If you’re not sure whether you’re living your authenticity take a look around and within. Do your clothes, your home, your hair, your furnishings, your friends, your job, and the way you live feel good and right for you? Are you truly happy with yourself and life? How often do you do things or say things because it’s what’s expected, even though you don’t believe in what you’re saying and doing? Does your life mirror joy, peace, and contentment or are you top-heavy with fear, misery, and anxiety? 

When I look at myself today,  I know I’m being true to who I am. I’ve been told I dress like a gypsy and a bohemian and when I hear that I heartily respond with  “Thank you. ”  I  buy what I like and I wear a lot of bright colors, which is right for me because it expresses my life. My way of dressing may not be right for you, but it is for me and since I dress for myself, my clothes suit me. My hair is curly,  long, and usually looks untamed. The only time it is combed and smooth is when I have it straightened. My mother tells me often that a person my age should not wear long hair. When I ask her how she thinks I should wear it, she says, “Short. You’re too old for long hair.” My response to her is usually, “That’s not my belief mother, that’s yours.”  There may be many who think I should cut my hair and wear it short , as befitting an older woman, but I’m no longer invested in looking like others think I should. I wear my hair the way I like it and feel comfortable doing that.

Having the courage and the strength of character to look within and ask questions  is the way to find your authenticity.  When you inquire of yourself you’ll get answers, and if you listen carefully you’ll know if you’re on the path you’re meant to walk. You are the author of your life and you have the power to change what’s not working. The journey to self-discovery is a blissful one, and if you’re feeling the need to find your authentic self, I trust you’ll put your foot on the path and start walking, one step at a time.

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About brendamarroy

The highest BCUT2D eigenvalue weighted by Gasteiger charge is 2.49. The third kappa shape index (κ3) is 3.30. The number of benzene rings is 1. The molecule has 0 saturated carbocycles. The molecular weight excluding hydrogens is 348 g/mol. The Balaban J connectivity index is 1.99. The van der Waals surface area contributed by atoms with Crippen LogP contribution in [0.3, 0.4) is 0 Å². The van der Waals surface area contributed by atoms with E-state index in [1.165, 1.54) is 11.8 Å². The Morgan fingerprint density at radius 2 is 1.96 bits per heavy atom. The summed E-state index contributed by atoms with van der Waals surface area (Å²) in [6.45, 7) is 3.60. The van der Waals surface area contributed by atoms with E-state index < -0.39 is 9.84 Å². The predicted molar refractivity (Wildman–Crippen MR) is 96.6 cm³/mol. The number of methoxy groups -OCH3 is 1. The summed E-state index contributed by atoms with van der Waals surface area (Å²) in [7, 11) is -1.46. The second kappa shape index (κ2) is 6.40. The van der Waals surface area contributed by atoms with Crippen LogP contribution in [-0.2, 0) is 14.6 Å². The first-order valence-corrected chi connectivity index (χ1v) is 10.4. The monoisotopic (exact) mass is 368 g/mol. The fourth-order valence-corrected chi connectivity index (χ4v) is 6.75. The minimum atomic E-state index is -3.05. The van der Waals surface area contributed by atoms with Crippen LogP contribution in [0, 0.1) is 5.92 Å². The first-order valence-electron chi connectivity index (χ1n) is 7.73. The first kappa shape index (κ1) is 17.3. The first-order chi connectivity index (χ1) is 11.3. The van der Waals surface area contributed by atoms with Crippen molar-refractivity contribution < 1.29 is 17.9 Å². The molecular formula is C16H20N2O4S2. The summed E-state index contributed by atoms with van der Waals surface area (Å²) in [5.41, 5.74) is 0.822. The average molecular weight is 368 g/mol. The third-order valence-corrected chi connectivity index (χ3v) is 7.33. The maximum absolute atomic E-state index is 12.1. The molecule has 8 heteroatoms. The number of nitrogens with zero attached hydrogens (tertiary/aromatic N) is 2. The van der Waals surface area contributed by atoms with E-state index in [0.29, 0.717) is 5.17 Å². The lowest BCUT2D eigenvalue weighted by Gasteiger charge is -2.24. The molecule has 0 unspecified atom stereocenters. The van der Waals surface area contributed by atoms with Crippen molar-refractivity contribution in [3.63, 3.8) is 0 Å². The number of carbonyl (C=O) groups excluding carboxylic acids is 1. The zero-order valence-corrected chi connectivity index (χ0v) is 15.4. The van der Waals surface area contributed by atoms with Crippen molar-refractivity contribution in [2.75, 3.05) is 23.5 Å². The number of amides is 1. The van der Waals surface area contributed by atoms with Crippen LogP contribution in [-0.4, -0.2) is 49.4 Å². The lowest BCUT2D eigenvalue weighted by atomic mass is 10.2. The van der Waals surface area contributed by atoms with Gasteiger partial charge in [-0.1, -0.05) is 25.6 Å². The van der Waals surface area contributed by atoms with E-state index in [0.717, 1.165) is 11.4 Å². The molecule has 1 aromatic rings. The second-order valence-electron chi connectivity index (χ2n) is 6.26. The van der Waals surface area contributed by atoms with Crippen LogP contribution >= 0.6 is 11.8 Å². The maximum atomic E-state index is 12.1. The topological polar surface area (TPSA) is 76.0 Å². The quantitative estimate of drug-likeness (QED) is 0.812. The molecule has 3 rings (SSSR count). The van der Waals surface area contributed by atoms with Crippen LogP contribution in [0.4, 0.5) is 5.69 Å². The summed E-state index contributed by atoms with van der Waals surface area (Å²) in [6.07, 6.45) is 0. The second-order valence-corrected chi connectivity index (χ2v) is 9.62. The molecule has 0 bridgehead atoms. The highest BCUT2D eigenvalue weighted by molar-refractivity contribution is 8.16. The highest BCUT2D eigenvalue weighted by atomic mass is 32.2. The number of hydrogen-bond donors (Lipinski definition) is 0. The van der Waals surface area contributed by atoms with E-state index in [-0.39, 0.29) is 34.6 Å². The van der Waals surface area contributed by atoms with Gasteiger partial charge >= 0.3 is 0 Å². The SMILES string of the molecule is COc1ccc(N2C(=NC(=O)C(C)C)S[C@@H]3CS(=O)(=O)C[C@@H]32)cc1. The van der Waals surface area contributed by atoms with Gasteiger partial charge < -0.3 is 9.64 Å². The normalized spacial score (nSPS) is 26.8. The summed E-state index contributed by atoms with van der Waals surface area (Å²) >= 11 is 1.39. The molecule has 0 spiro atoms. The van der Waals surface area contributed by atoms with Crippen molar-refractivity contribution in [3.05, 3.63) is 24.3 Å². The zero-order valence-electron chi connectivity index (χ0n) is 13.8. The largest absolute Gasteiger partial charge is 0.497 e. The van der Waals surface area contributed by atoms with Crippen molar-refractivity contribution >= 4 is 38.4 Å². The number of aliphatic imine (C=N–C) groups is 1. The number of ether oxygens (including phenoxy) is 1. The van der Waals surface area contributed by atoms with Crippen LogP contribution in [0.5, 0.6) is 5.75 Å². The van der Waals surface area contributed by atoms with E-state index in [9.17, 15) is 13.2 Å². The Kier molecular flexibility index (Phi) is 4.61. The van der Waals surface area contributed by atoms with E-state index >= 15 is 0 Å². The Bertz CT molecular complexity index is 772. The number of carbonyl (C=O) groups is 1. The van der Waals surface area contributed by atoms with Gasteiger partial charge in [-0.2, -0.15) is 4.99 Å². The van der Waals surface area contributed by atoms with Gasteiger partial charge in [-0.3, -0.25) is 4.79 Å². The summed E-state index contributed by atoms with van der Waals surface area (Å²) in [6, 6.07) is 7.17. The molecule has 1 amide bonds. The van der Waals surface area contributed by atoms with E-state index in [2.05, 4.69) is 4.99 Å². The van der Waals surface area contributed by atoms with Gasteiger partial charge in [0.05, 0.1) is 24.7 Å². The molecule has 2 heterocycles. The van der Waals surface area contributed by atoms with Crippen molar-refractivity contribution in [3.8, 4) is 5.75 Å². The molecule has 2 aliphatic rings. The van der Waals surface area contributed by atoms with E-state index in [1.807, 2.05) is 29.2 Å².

blogger, and author
This entry was posted in Consciousness, personal, Reflections and tagged , , , , . Bookmark the permalink.

4 Responses to Finding our Authentic Self

  1. Betsy Ashton says:

    Excellent points to ponder. Too many of us grew up chasing the Joneses. It wasn’t enough to try to keep up with the Joneses; it was better to get ahead of them, have more money, more stuff.

    I’ve just come from a funeral where I had a wonderful conversation with a Carmelite nun. We were at my dear friend’s visitation and were looking at the receiving line stretch out of the room and down the hall. The kind sister noted that my friend died a very wealthy man. Not because of his house, his car, his comfortable retirement. It was because of his friends. She turned and smiled. She said, “I’ve always thought that those who die with the most friends win.” And this from a cloistered nun.

    She was right. In her own way, she was counseling me to live my own life, be kind and compassionate, know in my heart what was right for me, and not to sweat the small stuff. At the end, none of this matters.

    Your post is proof that we are on the same wave length. Thank you, dear friend, for posting such a powerful essay.

    • brendamarroy says:

      Thank you Betsy. I’ve felt in my heart since our first emails to each other that we were on the same page. I’m looking forward to meeting you. I already have March 31 marked on my appt. book for a writers group meeting. See you then.

  2. Shirley Mullins says:

    Well said, Brenda! I have read, appreciated and identified with them all, keep up the good work!